By Lance Bolton PPSC President
We’re living in the science fiction story of our predecessors.
They probably envisioned jet packs and flying cars. But, half a century ago, did the
founders of El Paso Community College imagine such a vibrant and ambitious Pikes Peak
State College, with three campuses, virtual classrooms, vital partnerships with the
other local colleges and an economic impact estimated at $380 million a year?
Still, they set this in motion, and here we are, with nearly 20,000 students pursuing
dreams that will take them to places we can hardly imagine.
Where do we go from here?
In another 50 years?
That’s a long lens. But we do know what we’re planning and we can see where trends
are shifting the educational landscapes.
Our Destination 2022 Strategic Plan, drafted in 2016, looked at our goals, strategies
and action plans for the coming four years.
It looked at ways to improve student success, serve a diverse population, anticipate
workforce needs and grow enrollment.
That ambitious spirit in our 2016 plan has already prompted significant advancements,
including: Our first bachelor’s degree (in Emergency Service Administration), expansions
of key mission-centric programs, including Cybersecurity, Construction and Advanced
Manufacturing and Allied Health fields, and new approaches to tutoring and other student
But when I think of where we’ll be in decades from now, what comes to mind is the
Quad Innovation Partnership. This unprecedented joint initiative powered by every
major higher-ed institution in the region, focuses on placing students in real-world
situations that focus on the betterment of the community.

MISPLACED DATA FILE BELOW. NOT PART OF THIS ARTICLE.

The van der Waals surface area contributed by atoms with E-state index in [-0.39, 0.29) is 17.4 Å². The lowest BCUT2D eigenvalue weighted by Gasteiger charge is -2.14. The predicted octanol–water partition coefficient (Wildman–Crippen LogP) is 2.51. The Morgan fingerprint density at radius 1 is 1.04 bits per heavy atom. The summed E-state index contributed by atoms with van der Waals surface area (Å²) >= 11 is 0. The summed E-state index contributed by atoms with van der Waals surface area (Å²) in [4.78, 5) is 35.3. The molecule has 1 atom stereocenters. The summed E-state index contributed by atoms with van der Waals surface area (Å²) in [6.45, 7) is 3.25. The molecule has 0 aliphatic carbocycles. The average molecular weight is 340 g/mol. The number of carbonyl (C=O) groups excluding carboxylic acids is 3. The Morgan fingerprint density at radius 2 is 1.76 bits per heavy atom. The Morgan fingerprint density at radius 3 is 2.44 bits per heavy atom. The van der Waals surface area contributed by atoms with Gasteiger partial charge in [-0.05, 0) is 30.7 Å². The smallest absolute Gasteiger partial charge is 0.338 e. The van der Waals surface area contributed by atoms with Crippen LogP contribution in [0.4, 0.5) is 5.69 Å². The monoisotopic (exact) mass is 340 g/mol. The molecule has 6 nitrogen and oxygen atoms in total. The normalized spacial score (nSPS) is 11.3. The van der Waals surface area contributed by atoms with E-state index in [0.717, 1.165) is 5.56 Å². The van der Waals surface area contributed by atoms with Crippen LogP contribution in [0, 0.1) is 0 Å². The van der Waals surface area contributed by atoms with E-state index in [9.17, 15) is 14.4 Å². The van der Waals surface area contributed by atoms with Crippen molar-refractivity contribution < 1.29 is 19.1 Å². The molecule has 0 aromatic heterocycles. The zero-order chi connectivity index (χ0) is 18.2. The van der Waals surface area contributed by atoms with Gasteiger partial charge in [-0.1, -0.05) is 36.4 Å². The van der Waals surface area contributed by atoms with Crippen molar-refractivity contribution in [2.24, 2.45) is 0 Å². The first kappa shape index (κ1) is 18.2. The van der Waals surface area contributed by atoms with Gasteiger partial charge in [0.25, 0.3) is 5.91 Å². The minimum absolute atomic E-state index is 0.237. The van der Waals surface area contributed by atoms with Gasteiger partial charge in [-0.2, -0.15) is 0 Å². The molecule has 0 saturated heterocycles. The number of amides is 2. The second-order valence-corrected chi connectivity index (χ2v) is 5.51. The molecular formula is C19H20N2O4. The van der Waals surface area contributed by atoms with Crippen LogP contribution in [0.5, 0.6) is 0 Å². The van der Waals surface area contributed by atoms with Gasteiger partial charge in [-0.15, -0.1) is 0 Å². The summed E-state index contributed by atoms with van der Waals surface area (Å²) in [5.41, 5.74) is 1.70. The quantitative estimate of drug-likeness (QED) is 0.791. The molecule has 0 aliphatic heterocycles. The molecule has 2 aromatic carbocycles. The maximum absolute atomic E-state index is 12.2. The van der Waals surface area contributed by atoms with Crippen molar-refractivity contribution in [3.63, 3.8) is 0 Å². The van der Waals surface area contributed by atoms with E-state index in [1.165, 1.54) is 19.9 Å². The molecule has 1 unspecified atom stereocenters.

When I talk to our students, this is one of the themes I hear again and again. Yes,
they want to get the skills they need to make a living for themselves and their families.
But they also want to make a difference. The Quad is designed to help students think
on that level, building the kind of community they want to live in.
The next half century will bring technological wonders that will surely affect our
college. We don’t know how artificial intelligence, autonomous cars, augmented reality
and other advancements might change the way we teach and the way students learn. We
may have smart classrooms, where the pens know when you've answered a question right.
But in all that technology, I believe there will still be room for the power of positive
intent – the idea that we can make our lives better through education, and that through
education and training, we can build a better community.
That will be especially essential if the following decades bring the tremendous challenges
that experts predict. Our population is aging, and needs for medical care are expected
to grow more acute and more complex. Our state’s environment is changing, and we can
expect more droughts and wild fires.
These changes and others will demand skilled workers, and in some cases, we don’t
even know what those demands and skills will be. But when I look back on the values
and work ethics that have kept our college relevant and essential these first 50 years,
We know we must be nimble and adaptable. We know we must be intensely focused on the
changing needs of our region. We know that wherever the next half century takes us,
we will focus on being a force for betterment, both for individuals and the wider
community we serve.
Now, if we can just figure out how to use those jetpacks we envisioned 50 years ago.